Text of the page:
Naming Rights for Washington Square Arch Not For Sale, Parks Dept. Says

By Andrea Swalec on October 4, 2013 6:34am 

 These posters were plastered throughout Greenwich Village starting in late September 2013, but a Parks Department official said they're inaccurate.
These posters were plastered throughout Greenwich Village starting in late September 2013, but a Parks Department official said they're inaccurate.
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Facebook/Save Our Village NYC

GREENWICH VILLAGE — Posters recently plastered around the Village claim the city is selling corporate naming rights to the Washington Square Arch, but the city Parks Department says no such plan exists.

The newly formed neighborhood group Save Our Village, which calls for the cultural preservation of the famous bohemian hub and new affordable housing, began posting dozens of fliers on blocks surrounding the park last week, a member said.

The notices showing the landmark covered with the logos of Citibank, McDonald's and Starbucks raised eyebrows this week, including on neighborhood blogs.

But the Parks Department called the claim "inaccurate."

"There’s no plans for any corporate naming rights in Washington Square Park," a spokesman told DNAinfo New York this week.

The city issued a request for proposals in June 2012 for business partnerships in 631 basketball courts and 55 dog runs in parks citywide. The dog runs in Washington Square Park are not part of this project, which officials said will bring the city $5 million a year.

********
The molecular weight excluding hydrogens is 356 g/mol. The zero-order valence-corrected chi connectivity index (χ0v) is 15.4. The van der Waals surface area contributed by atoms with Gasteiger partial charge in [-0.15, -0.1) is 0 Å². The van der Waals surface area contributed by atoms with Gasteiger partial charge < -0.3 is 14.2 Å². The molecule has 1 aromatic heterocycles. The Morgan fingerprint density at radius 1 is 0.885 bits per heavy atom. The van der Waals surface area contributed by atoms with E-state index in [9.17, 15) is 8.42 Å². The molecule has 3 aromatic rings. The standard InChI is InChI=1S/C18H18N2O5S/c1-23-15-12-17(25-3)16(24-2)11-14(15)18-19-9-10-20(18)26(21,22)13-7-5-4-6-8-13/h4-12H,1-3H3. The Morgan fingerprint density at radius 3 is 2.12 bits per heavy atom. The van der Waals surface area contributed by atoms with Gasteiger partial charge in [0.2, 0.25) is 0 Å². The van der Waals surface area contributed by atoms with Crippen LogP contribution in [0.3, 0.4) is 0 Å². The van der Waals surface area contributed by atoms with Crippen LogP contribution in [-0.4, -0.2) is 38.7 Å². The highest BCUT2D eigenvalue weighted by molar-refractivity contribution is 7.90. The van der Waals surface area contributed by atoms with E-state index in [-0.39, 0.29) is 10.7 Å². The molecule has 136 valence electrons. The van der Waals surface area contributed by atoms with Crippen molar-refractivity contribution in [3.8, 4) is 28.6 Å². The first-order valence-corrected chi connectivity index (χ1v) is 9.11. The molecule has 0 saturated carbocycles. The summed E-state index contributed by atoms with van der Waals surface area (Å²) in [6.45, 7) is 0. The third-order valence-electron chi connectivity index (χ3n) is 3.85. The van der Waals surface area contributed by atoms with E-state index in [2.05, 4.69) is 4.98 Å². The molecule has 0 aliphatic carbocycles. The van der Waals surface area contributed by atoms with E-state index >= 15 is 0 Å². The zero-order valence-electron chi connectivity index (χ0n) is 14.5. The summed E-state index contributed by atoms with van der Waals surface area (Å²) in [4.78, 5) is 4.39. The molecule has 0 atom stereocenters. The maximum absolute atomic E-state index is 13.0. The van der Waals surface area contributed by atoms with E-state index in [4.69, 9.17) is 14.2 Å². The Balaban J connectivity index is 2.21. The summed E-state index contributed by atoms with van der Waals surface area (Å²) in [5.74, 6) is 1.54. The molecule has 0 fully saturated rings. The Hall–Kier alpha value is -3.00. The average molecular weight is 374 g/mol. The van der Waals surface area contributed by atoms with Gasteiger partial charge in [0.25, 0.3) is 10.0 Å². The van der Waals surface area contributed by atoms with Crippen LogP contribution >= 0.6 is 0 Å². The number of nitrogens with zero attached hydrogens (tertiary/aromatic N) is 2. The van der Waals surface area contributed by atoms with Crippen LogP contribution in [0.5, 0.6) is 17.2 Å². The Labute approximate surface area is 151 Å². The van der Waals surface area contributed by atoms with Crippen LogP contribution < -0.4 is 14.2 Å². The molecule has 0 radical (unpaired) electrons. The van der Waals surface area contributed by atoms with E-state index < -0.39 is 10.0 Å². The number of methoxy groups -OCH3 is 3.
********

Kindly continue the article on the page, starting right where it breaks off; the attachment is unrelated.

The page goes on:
Save Our Village made the posters to raise awareness about the risks of development destroying the character of the area, a group member said, describing himself as a filmmaker raised in the Village in the '70s and '80s and speaking on the condition of anonymity.

"We did this to show the trajectory of what is possible," he said, admitting he did not have evidence backing the posters' claim that "the city of New York is selling corporate naming rights to Washington Square Arch."

But he described the fliers as a way to mobilize residents to preserve the park's cultural heritage in the face of recent changes including the formation of the controversial Washington Square Park Conservancy. Many Village residents said this summer at a community meeting that they feared the conservancy's public-private partnership with the Parks Department would open the door to private interests seizing control of the public park.

The conservancy plans to provide supplemental gardening, sanitation and security services for the park — an agenda comedian and Village resident John Leguizamo publicly backed in June.

In addition to the flier campaign, Save Our Village, which has about 10 members, is in the early stages of discussing a Village "cultural revitalization festival" with musicians, artists and local businesses, the member said.

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